A fourth character witness, David B. Jones, was superintendent of the State Department of Public Works where the appellant worked and knew him in that capacity. Mr. Jones did not have the means of knowing the reputation of the appellant between 1967 and the present date.
The questions to which objection is now made were not objected to at trial and we do not think that in the light of all the character evidence they were prejudicial. We conclude that the questions were permissible under Michelson v. United States, 335 U.S. 469, 69 S.Ct. 213, 93 L.Ed. 168, where the subject is thoroughly discussed. At p. 482, 69 S.Ct. at p. 221 the Court said, "A character witness may be cross-examined as to an arrest whether or not it culminated in a conviction, according to the overwhelming weight of authority." See also Shimon v. United States, 122 U.S.App.D.C. 152, 352 F.2d 449, 453.
Another question raised by the appellant is that the trial court erred in not sustaining a motion to suppress evidence of a coin collection found in the home of Roy Constiner on the ground of an illegal search in violation of the Fourth Amendment. The appellant was not present at the time of the search and the coins were not seized in premises where the appellant had any interest or right of control. He therefore had no standing to object to the search. Alderman v. United States, 394 U.S. 165, 171, 89 S.Ct. 961, 22 L.Ed.2d 176.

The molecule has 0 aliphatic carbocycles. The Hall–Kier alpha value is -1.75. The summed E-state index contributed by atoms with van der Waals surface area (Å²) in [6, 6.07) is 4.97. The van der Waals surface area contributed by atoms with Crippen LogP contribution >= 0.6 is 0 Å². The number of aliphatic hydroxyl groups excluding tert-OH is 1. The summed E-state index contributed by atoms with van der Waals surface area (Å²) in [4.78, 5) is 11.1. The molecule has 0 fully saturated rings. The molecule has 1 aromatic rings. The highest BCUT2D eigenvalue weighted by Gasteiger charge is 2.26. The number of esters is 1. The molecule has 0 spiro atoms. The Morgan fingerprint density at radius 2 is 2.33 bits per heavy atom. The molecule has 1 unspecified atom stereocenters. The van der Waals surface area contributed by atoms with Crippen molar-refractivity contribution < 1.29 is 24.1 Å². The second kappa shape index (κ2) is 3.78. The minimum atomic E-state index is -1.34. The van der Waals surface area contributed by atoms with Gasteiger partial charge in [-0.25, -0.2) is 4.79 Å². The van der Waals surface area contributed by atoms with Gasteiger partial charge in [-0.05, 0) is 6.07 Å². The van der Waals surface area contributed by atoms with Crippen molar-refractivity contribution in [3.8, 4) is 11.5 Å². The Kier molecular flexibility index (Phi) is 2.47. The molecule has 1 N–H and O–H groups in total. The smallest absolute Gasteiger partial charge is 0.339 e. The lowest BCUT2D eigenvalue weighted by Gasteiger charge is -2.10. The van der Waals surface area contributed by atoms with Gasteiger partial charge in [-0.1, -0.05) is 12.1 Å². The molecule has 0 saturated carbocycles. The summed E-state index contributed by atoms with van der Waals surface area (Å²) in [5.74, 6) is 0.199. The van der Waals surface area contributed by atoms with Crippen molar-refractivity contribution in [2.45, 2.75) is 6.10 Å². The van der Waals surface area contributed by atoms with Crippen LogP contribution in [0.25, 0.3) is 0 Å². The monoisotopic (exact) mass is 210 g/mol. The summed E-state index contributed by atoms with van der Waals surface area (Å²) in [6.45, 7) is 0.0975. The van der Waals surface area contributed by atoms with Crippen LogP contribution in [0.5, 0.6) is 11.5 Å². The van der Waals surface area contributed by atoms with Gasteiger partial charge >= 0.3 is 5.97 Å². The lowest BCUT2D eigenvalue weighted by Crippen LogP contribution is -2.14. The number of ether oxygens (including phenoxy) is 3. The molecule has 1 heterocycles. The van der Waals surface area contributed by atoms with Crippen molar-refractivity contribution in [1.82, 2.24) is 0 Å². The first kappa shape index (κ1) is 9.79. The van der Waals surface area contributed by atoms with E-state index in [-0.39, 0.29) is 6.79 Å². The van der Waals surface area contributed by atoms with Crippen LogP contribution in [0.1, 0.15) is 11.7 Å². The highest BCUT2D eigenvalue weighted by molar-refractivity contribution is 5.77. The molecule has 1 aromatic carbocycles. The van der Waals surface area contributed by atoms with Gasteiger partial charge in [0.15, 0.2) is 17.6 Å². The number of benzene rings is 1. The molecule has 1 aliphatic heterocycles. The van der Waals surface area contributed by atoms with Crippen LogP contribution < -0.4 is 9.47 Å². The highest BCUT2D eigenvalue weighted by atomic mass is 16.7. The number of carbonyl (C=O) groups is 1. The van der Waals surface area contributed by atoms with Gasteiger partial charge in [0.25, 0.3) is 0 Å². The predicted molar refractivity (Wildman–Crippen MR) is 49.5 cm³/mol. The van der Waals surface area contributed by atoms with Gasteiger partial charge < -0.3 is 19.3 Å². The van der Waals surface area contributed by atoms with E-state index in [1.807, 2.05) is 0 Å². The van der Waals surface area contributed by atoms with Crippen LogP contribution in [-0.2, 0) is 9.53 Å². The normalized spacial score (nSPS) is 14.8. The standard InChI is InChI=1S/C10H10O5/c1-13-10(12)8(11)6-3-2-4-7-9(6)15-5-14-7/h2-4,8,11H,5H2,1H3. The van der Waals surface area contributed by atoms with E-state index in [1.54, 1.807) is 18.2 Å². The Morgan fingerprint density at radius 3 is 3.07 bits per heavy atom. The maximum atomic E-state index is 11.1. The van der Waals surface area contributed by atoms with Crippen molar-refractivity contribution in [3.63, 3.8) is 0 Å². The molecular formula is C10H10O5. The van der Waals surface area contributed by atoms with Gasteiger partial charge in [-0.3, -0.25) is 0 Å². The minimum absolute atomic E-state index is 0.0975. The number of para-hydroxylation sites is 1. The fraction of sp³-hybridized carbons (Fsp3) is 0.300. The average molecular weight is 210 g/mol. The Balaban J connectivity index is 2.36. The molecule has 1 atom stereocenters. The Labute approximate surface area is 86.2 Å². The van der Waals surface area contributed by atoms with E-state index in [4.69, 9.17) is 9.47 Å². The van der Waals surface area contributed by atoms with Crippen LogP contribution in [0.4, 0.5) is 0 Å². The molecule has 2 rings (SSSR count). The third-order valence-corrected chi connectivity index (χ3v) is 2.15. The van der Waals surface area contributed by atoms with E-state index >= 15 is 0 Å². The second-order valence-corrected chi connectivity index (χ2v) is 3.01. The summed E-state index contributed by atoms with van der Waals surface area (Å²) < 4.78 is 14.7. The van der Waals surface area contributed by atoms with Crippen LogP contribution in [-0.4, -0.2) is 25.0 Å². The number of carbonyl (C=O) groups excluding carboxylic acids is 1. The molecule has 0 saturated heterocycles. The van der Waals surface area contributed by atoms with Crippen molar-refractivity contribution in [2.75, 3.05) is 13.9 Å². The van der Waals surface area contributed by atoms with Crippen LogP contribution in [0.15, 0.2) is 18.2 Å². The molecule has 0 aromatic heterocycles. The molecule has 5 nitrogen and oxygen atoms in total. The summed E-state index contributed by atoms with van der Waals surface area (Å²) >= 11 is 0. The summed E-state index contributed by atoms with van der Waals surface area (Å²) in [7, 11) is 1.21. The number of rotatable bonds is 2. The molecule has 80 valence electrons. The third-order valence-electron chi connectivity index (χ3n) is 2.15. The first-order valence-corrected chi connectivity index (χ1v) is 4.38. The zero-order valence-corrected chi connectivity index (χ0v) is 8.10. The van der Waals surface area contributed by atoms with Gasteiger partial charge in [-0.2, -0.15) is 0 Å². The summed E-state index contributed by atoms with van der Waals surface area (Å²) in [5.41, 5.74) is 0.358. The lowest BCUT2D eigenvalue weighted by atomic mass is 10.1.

The appellant further objects to an alleged violation of the application of the exclusionary rule of witnesses. At the beginning of the trial counsel for the appellant asked that witnesses be excluded from the court room. The trial judge said that an order of separation of witnesses would be imposed. He said, "Are there any witnesses in the court room other than those seated inside the rail?" F.B.I. Agent Haworth sat at the counsel table throughout most of the trial and testified on the government's case in chief. Defense counsel objected to Haworth testifying. The trial judge overruled the objection saying, "The practice has been long-standing that in a criminal prosecution, state or federal, the prosecution is permitted to have a representative of the law enforcement agency that is actually prosecuting the accused present in the courtroom to assist the attorney representing the government agency." We understand this to be the rule and it is discretionary with the trial judge to allow the witness to testify. Powell v. United States, 208 F.2d 618, C.A.6; United States v. Garafolo, 385 F.2d 200, 207, C.A.7, vacated and remanded on other grounds, 390 U.S. 144, 88 S.Ct. 841, 19 L.Ed.2d 970, 396 F.2d 952.